Search results for 'Health care rationing' (try it on Scholar)

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  1. Fuat S. Oduncu (2013). Priority-Setting, Rationing and Cost-Effectiveness in the German Health Care System. Medicine, Health Care and Philosophy 16 (3):327-339.score: 188.0
    Germany has just started a public debate on priority-setting, rationing and cost-effectiveness due to the cost explosion within the German health care system. To date, the costs for German health care run at 11,6 % of its Gross Domestic Product (GDP, 278,3 billion €) that represents a significant increase from the 5,9 % levels present in 1970. In response, the German Parliament has enacted several major and minor legal reforms over the last three decades for (...)
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  2. Rui Nunes & Guilhermina Rego (2013). Priority Setting in Health Care: A Complementary Approach. [REVIEW] Health Care Analysis:1-12.score: 145.0
    Explicit forms of rationing have already been implemented in some countries, and many of these prioritization systems resort to Norman Daniels’ “accountability for reasonableness” methodology. However, a question still remains: is “accountability for reasonableness” not only legitimate but also fair? The objective of this paper is to try to adjust “accountability for reasonableness” to the World Health Organization’s holistic view of health and propose an evolutionary perspective in relation to the “normal” functioning standard proposed by Norman Daniels. (...)
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  3. Paul Anand (1999). QALYS and the Integration of Claims in Health-Care Rationing. Health Care Analysis 7 (3):239-253.score: 140.0
    The paper argues against the polarisation of the health economics literature into pro- and anti-QALY camps. In particular, we suggest that a crucial distinction should be made between the QALY measure as a metric of health, and QALY maximisation as an applied social choice rule. We argue against the rule but for the measure and that the appropriate conceptualisation of health-care rationing decisions should see the main task as the integration of competing and possibly incommensurable (...)
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  4. Allyson M. Pollock (1995). Paper One: The Politics of Destruction: Rationing in the UK Health Care Market. [REVIEW] Health Care Analysis 3 (4):299-308.score: 131.0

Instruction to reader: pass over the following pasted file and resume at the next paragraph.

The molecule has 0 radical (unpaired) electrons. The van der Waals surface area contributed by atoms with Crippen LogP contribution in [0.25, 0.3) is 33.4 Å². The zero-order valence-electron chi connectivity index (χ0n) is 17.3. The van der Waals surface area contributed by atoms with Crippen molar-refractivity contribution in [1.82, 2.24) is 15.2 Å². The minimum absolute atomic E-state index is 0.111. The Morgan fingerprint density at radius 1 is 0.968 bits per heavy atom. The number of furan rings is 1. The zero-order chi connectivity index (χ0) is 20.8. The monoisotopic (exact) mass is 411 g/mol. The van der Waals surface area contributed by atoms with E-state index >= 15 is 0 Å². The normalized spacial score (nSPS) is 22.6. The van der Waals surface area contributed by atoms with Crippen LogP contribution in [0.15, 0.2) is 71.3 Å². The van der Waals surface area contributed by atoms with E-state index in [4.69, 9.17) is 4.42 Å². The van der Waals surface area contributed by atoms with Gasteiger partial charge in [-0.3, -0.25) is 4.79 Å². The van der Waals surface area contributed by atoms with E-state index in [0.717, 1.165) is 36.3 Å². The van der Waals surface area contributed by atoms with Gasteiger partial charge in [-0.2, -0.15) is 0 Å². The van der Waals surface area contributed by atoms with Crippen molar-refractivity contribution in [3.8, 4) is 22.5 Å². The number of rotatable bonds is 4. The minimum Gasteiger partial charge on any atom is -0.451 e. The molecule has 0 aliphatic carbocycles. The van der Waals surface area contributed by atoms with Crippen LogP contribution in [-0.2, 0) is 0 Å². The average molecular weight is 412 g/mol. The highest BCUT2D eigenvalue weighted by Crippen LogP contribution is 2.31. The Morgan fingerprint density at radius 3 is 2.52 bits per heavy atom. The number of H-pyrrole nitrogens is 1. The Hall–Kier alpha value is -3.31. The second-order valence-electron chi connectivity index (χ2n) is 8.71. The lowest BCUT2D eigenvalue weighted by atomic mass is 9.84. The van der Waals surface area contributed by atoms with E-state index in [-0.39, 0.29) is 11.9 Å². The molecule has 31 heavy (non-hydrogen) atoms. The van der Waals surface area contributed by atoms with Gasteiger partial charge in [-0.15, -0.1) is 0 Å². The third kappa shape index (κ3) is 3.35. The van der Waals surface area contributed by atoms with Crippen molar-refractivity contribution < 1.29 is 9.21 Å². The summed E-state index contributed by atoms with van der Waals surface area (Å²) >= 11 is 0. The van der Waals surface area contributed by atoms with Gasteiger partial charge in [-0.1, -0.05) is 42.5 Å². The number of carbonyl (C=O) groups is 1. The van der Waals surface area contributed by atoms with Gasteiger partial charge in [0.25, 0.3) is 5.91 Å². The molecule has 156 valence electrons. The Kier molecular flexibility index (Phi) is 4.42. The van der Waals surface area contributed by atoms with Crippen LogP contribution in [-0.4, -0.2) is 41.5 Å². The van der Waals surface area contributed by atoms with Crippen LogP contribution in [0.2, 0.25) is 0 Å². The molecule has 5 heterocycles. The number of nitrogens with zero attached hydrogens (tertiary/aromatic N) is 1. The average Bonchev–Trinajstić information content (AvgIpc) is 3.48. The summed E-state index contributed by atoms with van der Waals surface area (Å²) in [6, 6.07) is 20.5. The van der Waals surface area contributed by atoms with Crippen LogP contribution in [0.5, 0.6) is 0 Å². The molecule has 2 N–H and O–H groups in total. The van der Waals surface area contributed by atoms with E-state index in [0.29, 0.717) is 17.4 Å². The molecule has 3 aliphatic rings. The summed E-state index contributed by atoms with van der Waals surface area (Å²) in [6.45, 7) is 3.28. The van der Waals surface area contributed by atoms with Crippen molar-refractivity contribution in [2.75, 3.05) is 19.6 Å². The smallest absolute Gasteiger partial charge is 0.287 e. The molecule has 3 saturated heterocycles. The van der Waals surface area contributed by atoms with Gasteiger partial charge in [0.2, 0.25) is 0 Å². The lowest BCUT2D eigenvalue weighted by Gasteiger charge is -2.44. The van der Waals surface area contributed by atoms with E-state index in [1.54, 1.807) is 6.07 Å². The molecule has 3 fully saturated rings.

Rationing health care is not new. As governments world wide struggle to contain the costs of health care, health policy analysts debate how rationing should be done. However, they too often neglect how the mechanisms for funding and allocating health care resources are themselves vehicles for rationing treatment. In the UK, where health care rationing debates currently abound, there has been no formal evaluation of the role of (...)
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  5. Erik Gustavsson (2013). From Needs to Health Care Needs. Health Care Analysis (1):1-14.score: 128.0
    One generally considered plausible way to allocate resources in health care is according to people’s needs. In this paper I focus on a somewhat overlooked issue, that is the conceptual structure of health care needs. It is argued that what conceptual understanding of needs one has is decisive in the assessment of what qualifies as a health care need and what does not. The aim for this paper is a clarification of the concept of (...)
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  6. Robert Baker (1993). Visibility and the Just Allocation of Health Care: A Study of Age-Rationing in the British National Health Service. [REVIEW] Health Care Analysis 1 (2):139-150.score: 128.0
    The British National Health Service (BNHS) was founded, to quote Minister of Health Aneurin Bevan, to ‘universalise the best’. Over time, however, financial constraints forced the BNHS to turn to incrementalist budgeting, to rationalise care and to ask its practitioners to act as gatekeepers. Seeking a way to ration scarce tertiary care resources, BNHS gatekeepers began to use chronological age as a rationing criterion. Age-rationing became the ‘done thing’ without explicit policy directives and in (...)
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  7. Leonard M. Fleck (1994). Just Caring: Health Reform and Health Care Rationing. Journal of Medicine and Philosophy 19 (5):435-443.score: 120.0
    Health reform must include health care rationing, both for reasons of fairness and efficiency. Few politicians are willing to accept this claim, including the Clinton Administration. Brown and others have argued that enormous waste and inefficiency must be wrung out of our health care system before morally problematic cost constraining options, such as rationing, can be justifiably adopted. However, I argue that most of the policies and practices that would diminish waste and inefficiency (...)
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  8. Carina Fourie, What Do Theories of Social Justice Have to Say About Health Care Rationing?score: 120.0
    One of the most controversial issues in many health care systems is health care rationing. In essence, rationing refers to the denial of - or delay in - access to scarce goods and services in health care, despite the existence of medical need. Scarcity of financial and medical resources confronts society with painful questions. Who should decide which medicine or new treatment will be covered by social security and on which criteria such (...)
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  9. Leonard M. Fleck (1994). Just Caring: Oregon, Health Care Rationing, and Informed Democratic Deliberation. Journal of Medicine and Philosophy 19 (4):367-388.score: 120.0